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What should be done when a whale is stranded?

Often when a whale is found stranded on a beach, the first reaction of humans is to help return the whale to the sea. But returning a stranded whale back to the sea is not always the most humane course of action given that the whale may be injured or sick. In order to determine whether the whale is healthy and can be successfully returned to the sea it is necessary that a veterinarian or a trained expert assess the whale’s physical condition. If a stranded whale is considered to be healthy enough to return to the sea then its welfare should be of the utmost consideration when determining the best technique to use.

What should be done if a stranded whale is sick or injured?

In cases where a stranded whale is found to be unfit to return to the sea, the most humane course of action is to minimize its pain and suffering wherever possible through euthanasia. The animal’s welfare must be the highest priority in the decision making process.

What should happen to whale calves when the mother is stranded?

Occasionally, stranded whales have calves that strand with them or are left in the shallow water nearby. Unfortunately, young whales are highly dependent upon their mothers for survival as she provides them with nourishment and protects them from predators. If dependent calves are released without their mother they could starve to death or be attacked by sharks. There are instances when the calves of stranded whales have been returned to the sea only to strand days later in poor condition or be found dead.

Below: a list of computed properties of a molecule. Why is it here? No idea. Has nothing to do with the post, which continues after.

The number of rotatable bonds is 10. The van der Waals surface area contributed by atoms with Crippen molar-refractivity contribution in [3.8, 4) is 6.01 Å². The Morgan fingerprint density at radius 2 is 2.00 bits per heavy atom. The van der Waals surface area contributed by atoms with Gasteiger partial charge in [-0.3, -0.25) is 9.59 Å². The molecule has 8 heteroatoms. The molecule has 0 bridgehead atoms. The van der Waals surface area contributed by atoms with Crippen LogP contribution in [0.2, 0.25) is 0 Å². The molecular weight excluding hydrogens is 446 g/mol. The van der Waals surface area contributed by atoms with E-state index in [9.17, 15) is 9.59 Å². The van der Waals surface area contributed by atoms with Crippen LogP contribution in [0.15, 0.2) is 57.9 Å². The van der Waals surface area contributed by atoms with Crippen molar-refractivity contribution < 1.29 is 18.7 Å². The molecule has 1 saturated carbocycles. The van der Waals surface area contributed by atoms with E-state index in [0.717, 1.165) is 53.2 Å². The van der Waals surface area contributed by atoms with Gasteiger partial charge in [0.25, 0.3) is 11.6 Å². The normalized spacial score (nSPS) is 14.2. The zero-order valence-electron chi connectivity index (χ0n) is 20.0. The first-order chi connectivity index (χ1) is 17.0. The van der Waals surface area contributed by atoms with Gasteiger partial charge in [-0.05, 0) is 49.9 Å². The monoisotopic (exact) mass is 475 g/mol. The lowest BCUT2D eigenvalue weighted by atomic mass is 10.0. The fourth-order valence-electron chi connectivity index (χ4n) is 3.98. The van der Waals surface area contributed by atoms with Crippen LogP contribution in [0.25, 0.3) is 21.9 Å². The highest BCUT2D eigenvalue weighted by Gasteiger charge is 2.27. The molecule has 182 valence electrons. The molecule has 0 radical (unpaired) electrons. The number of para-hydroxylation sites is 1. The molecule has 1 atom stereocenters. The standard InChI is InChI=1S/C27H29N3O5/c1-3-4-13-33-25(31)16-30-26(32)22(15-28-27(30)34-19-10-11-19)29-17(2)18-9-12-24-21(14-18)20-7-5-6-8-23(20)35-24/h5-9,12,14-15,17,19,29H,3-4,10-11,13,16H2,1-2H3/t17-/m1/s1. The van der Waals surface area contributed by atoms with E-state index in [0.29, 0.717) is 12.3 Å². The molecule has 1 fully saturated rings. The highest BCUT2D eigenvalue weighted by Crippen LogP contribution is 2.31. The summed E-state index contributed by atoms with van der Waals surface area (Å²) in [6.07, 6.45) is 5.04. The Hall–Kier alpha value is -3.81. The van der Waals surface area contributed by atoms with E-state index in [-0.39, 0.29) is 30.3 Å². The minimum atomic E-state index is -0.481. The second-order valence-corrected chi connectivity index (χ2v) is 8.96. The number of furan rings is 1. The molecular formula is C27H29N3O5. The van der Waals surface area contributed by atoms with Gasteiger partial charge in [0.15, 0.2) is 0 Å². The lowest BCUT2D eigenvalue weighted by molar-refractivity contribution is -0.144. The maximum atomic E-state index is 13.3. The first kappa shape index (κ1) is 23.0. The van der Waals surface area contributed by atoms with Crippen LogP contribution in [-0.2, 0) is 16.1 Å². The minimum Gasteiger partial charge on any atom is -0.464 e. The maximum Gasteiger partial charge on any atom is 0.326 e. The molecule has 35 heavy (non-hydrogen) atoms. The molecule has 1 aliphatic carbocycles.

Before the calf of a stranded whale is returned to the sea it is necessary to assess the likelihood of both the mother and calf’s survival. Only if both the mother and calf are declared fit to be returned to sea, should they both be released. If a mother is unable to be returned to sea, the most humane option is to euthanase the calf as it is unlikely to be able to survive without its mother.

Further reading

  1. RSPCA UK (2002) Stranded Cetaceans: guidelines for veterinary surgeons and RSPCA UK (2002) Stranded whales, dolphins and porpoises: a first aid guide
  2. Geraci Joseph R. And Lounsbury Valerie J. (1993) Marine Mammals Ashore- A Field Guide for Stranding. Texas A&M Sea Grant Publication
  3. Australian Veterinary Association (2010) Marine Mammal Euthanasia Policy
  4. Marine Mammal Stranding First Aid (2013) Southern Cross University Biology and Conservation of Marine Mammals Unit
Updated on May 1, 2019
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